On the Other Hand...
by Jim Davies
Back in the '60s, I was a young salesman for IBM, selling American computers to British companies in Britain. The work was hard and invigorating but enjoyable and rewarding, and - fortunately for me - did not require heavy salesmanship skills, for this was IBM's Golden Age, when the case for the sale (provided we made it intelligently) was overwhelming.
Let me tell you about our main competition.
There were other American companies there on the fringe, like Burroughs and Univac and Honeywell, but our biggest obstacle by far was ICL, a British company in the sense that most of its shareholders and employees were Brits.
Now, we in IBM enjoyed what's called "premium pricing"; we were generally more expensive than the other guys but our computers were so good, and the company so sound, that people would pay extra for our products. So the competition had a real hard time selling on performance and quality, and only one - ICL - had anything else to sell, and that was its "Britishness".
There I was, a Brit, busting a gut to help the US export trade, and I was accused of being disloyal and unpatriotic by our rivals in ICL. Precisely the same nonsense that we hear here today from the likes of Pat Buchanan and Ross Perot were being shouted around Britain a quarter of a century ago, except that the slogan was not "Buy American!" but "Buy British!"
One irony was that ICL was importing (from the US) many of its peripheral devices like disk and tape drives, and slapping a Brit label on them; while IBM had set up a Scottish factory from which huge volumes of computer components were being exported; by the mid-70s, it was a serious question as to which of the two rival companies was the net exporter and which, the net importer.
Such awkward facts did not, of course, distract the knee-jerk protectionists one whit. Imports were bad, exports were good, and don't bother counting, just read the label. So it is here, today. I'm still unable to understand how it is that "good" exports from Country A can become "bad" imports to Country B, just by virtue of transportation across an imaginary line drawn on the Planet.
The reality then there, as now here, is that free international trade - like free trade always is - was a win-win-win idea.
First I, as an employee of a successful US company, won because I had a more rewarding job than I could obtain from a British-owned company. So did thousands of my colleagues.
Then, our customers won, because by their own judgment, they were getting a better deal from the US import than from the home-grown product.
Then, the (British) domestic economy won, because by having better computers our customers themselves became more efficient and productive than they otherwise could have done; in aggregate, that boosted the living standards of everyone living in the country.
Naturally, IBM shareholders and employees in the US won, for we were creating demand for their products and sending home some extra profits. Accordingly, the US economy won.
Finally, even our competitors won, though it may not have felt like it; for the pressure of competition from abroad stimulated them to shape up or ship out. I hear that even today, ICL still survives. It would certainly never have improved as it did without the hammering we delivered them.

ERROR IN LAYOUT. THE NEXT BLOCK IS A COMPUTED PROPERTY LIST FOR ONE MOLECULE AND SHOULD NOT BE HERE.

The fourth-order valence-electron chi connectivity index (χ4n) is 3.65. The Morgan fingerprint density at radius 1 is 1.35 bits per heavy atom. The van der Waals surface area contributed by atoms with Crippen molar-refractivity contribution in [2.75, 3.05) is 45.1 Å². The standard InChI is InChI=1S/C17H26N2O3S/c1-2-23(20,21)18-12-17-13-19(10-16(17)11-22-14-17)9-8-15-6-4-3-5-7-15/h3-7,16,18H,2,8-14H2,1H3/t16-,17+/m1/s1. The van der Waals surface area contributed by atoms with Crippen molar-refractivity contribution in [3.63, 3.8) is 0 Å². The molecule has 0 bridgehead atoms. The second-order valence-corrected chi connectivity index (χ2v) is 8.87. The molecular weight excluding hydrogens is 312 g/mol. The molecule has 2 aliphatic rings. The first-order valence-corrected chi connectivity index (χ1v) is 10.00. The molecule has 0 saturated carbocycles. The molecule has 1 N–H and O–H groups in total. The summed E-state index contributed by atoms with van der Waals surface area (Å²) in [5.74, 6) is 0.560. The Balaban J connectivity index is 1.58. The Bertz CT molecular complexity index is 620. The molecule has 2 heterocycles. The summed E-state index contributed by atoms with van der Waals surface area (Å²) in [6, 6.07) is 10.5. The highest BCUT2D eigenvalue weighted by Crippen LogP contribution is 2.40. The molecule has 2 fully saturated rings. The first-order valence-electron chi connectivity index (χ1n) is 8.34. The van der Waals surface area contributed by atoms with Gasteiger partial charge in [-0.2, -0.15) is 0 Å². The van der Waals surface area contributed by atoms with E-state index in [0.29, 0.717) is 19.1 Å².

The Invisible Hand
In 1776, the very same year that the first American Tax Revolution began, a Scots professor of the new science of Economics published a masterful insight about how wealth is created, and why some nations get richer than others. Adam Smith's "An Enquiry into the Wealth of Nations" remains a standard textbook but has yet to be acknowledged as correct, in contrast to the ideas of government meddlers in free trade, domestic and foreign.
One of Smith's most important perceptions was that if everyone is free selfishly to pursue his own interests, everyone becomes better off; as if by the work of an "invisible hand."
Smith had no illusions about high moral purposes among businessmen; he rightly regarded them as thoroughly selfish and conspiratorial - but correctly realized that if each player in the marketplace succeeds, then presto! everyone has succeeded. The whole society benefits, even though not a single one of the players sets out to benefit anyone but himself.
This is true both within a country (which is why everyone would be much better off in the absence of regulations and taxes) and across country boundaries, as we saw above from my little example. Nobody whom I mentioned was setting out to benefit his country, or even his company; we were all greedily pursuing our own livelihoods. But because the import tarriffs were not high enough to prevent us, everyone became a winner. The invisible hand, at work. Marvellous!
So, what does this say about our next purchase of PCs, automobiles, VCRs or TVs; should they be domestic, or foreign? - should our decision be guided by love of country?
I certainly hope so. Our country - and everyone else's - will best be served if we ignore that factor altogether, elect only politicians who promise to rip down all barriers to trade and just buy the product that seems to us, in our selfish, sovereign judgment, to provide the best possible value for money.
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